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  • Stuart Hull

A Call to Serve in the Army

Stuart Hull writes this encouraging message to those who serve in the Armed forces. A fantastic opportunity to share with soldiers the Christian message of hope.

The literature of both Old and New Testaments is rife with conflict and life changing challenges. The ill-equipped Moses feels the terrifying depth of his own fears and failings as he is called to undertake a mission like no other. The soon-to-be prophet Isaiah laments the tragedy of his people’s sin, surrounded, and overwhelmed by the full array of God’s majesty, and yet is given the strength to answer God’s summons with the simple utterance, “Here I am, send me”. The Apostle Paul is plagued with mockery, beatings, and imprisonment, yet still writes joyously of the great gift of the Gospel, even whilst under arrest.

However, I have always found that one of the most challenging commands from scripture is found in these words from Jesus, “You shall love your neighbour as yourself.” What a marvellous and yet utterly daunting commission laid down for each us as fellow ministers in His service. Each of our ministries will act out this divine command according to our context, faced with its own joys and challenges. For those of us called to serve as chaplains within the Armed Forces, there stands a fantastic opportunity to act out this message of hope.

Regardless of a person’s faith or expressed lack of faith, as an army chaplain I am there to support and care for them. Whatever their concern, be it spiritual, pastoral, or moral, I am there for them, not only because we have a shared sense of service, but also because as a Christian I have been called by Christ to love them to the highest standard.

Army chaplains (known as Padres) train, work and deploy, often overseas, alongside those whom they serve, but never carrying a weapon. This style of ministry presents many challenges, whether it is the rigours of military training, with its long days, little sleep, or marching practice. You may find yourself supporting a large number of people, each with their own concerns, whilst simultaneously preparing yourself for a deployment which will call you away from your family for many months. All of this might sound intimidating, however time and time and again you are brought to the realization that it is a privilege to care for those who sacrifice so much in service of something greater than themselves.

Soren Kierkegaard famously wrote of the great depths to which Christ’s divine command of loving our neighbour as ourselves will take us. A love of radical non-preference, inclusive of all who have been made in God’s image, and founded not upon human nature, wisdom or experience, but rather upon the express command and example of Jesus. Chaplains are given the duty of caring not only for the soldiers and officers within their unit, but all of those who are caught up in the maelstrom of conflict, including enemy combatants.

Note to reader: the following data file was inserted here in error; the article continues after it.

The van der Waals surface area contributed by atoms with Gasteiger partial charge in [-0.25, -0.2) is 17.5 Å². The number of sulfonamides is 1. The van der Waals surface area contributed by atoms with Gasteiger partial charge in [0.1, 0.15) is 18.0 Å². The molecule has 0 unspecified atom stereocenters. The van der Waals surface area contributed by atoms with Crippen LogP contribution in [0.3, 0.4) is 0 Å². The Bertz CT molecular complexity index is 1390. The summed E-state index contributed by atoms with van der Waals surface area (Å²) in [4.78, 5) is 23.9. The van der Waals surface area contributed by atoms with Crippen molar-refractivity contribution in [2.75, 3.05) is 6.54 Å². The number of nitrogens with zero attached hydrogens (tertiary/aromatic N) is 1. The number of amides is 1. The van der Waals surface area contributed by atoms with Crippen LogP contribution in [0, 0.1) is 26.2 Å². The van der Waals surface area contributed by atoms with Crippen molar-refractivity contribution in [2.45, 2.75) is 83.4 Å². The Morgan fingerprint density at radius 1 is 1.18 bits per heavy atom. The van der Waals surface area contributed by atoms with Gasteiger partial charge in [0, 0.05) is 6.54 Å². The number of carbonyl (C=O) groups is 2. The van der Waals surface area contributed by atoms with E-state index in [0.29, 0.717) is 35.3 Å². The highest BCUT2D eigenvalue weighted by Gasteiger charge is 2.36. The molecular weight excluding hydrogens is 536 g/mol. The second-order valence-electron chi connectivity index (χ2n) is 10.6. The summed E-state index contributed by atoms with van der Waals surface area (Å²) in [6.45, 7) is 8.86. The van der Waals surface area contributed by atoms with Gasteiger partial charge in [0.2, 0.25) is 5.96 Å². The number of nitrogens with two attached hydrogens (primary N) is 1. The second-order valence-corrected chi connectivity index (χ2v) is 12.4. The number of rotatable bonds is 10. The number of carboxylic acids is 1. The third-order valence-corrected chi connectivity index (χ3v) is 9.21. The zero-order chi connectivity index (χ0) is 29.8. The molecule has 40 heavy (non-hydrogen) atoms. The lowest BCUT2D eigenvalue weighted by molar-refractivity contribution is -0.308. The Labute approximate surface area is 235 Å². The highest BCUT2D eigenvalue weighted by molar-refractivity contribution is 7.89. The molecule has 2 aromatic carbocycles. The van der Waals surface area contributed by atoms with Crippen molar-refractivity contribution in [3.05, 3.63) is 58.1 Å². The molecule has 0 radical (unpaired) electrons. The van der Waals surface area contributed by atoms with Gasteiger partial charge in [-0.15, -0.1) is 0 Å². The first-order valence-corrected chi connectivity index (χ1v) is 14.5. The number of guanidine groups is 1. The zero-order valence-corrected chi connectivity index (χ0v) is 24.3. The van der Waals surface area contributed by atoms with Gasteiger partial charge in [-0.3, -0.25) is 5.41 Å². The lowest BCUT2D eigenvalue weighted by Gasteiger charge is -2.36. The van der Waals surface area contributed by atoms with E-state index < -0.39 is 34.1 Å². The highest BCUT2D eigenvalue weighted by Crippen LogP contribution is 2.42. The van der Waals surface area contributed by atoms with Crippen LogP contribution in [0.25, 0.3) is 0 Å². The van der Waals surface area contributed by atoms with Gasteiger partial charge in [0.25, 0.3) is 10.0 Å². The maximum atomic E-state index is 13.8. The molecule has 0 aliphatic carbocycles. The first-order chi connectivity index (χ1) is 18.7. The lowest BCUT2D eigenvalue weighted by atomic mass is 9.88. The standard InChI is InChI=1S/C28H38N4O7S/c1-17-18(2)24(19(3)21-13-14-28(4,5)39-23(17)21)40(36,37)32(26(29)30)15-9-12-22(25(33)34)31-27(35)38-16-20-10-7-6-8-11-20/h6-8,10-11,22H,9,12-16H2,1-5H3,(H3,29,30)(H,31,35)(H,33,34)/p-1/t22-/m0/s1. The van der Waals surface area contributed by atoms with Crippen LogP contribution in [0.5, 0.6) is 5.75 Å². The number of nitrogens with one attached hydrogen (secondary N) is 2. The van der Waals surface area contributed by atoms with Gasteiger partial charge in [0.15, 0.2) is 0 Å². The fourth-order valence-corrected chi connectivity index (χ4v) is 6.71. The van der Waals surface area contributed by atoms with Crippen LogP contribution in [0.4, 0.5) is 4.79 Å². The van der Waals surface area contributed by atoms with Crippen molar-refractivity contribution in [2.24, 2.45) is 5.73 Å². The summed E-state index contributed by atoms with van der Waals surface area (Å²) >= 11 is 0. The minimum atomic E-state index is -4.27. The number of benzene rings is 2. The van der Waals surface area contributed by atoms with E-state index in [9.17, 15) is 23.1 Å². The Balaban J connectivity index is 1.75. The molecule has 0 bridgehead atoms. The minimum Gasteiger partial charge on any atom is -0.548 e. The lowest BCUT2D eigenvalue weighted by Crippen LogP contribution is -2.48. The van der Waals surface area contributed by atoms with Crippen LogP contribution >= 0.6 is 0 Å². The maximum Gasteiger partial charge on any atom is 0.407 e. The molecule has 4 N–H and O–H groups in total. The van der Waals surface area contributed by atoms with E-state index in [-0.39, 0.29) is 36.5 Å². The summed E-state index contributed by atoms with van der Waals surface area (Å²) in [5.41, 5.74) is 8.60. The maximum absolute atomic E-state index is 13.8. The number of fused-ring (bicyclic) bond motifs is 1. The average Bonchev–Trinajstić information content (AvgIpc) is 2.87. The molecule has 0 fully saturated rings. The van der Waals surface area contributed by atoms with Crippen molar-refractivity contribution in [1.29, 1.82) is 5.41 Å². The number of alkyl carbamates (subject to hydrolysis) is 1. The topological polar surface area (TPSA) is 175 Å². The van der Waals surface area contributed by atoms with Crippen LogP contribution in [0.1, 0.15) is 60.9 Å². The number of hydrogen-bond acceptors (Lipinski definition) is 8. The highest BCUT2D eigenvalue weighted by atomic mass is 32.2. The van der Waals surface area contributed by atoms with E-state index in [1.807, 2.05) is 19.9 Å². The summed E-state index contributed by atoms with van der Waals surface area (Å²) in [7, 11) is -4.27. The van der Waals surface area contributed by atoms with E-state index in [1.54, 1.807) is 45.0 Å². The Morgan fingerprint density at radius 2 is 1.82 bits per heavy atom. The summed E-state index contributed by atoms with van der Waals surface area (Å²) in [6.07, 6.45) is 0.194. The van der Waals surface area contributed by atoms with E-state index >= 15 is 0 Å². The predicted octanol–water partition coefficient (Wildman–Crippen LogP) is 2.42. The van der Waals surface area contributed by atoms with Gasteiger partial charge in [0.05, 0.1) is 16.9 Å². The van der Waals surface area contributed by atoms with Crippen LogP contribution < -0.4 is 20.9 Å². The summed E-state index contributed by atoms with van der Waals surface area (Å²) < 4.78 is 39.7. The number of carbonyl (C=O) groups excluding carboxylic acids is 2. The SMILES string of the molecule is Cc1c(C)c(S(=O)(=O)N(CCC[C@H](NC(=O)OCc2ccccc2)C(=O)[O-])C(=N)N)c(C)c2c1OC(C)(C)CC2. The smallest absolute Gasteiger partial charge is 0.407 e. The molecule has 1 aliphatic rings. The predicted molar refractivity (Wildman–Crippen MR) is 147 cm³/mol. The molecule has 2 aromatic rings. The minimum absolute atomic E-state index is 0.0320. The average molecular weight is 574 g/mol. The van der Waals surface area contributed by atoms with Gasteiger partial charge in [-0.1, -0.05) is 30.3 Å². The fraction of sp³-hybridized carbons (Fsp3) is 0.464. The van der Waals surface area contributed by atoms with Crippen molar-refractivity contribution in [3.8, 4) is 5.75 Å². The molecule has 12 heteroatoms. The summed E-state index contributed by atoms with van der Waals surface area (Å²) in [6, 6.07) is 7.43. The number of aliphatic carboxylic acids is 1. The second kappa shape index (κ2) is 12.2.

The history of army chaplaincy is marked with the example of chaplains faithfully stepping into danger in order to offer hope in moments that might otherwise appear consumed by darkness. They endured the horrors of trench warfare in the offensives of the Somme, ministered to soldiers of all nations as they shared in the captivity of their comrades in the camps of the Second World War, and adapted to the demands of contemporary conflict in Iraq and Afghanistan.

Love, agape, love as Christ defined it, entails sacrifice. To love my neighbour as myself I inevitably end up sacrificing some part of myself for their betterment, in imitation of He who offered everything for our salvation. As a chaplain I can embrace the cold and wet of a field deployment, catching a rare moment of sleep in the same rain soaked hole for several nights, because in the end, it’s totally worth it. More than once I have taken rest in yet another block of woods, with the stars above me, and heard, “Padre, can I chat to you about something…”

No matter how tired I am, no matter how stressed, that soldier is more than worthy of my help. Their vocation is a challenging one, and they work very hard at it. The ministry of chaplaincy allows me to offer them more than merely my sympathy. As a chaplain I can grab my kit and step out alongside them, sharing in some of their challenges, so that I may care for them in remembrance of He who has always cared for me.


Revd Stuart Hull is a Church of England minister who trained at Wycliffe Hall. He serves as an Army Chaplain.

We have a book available on the Armed forces by John Neil. To check it out click here: Commemorating War and Praying for Peace: A Christian Reflection on the Forces 



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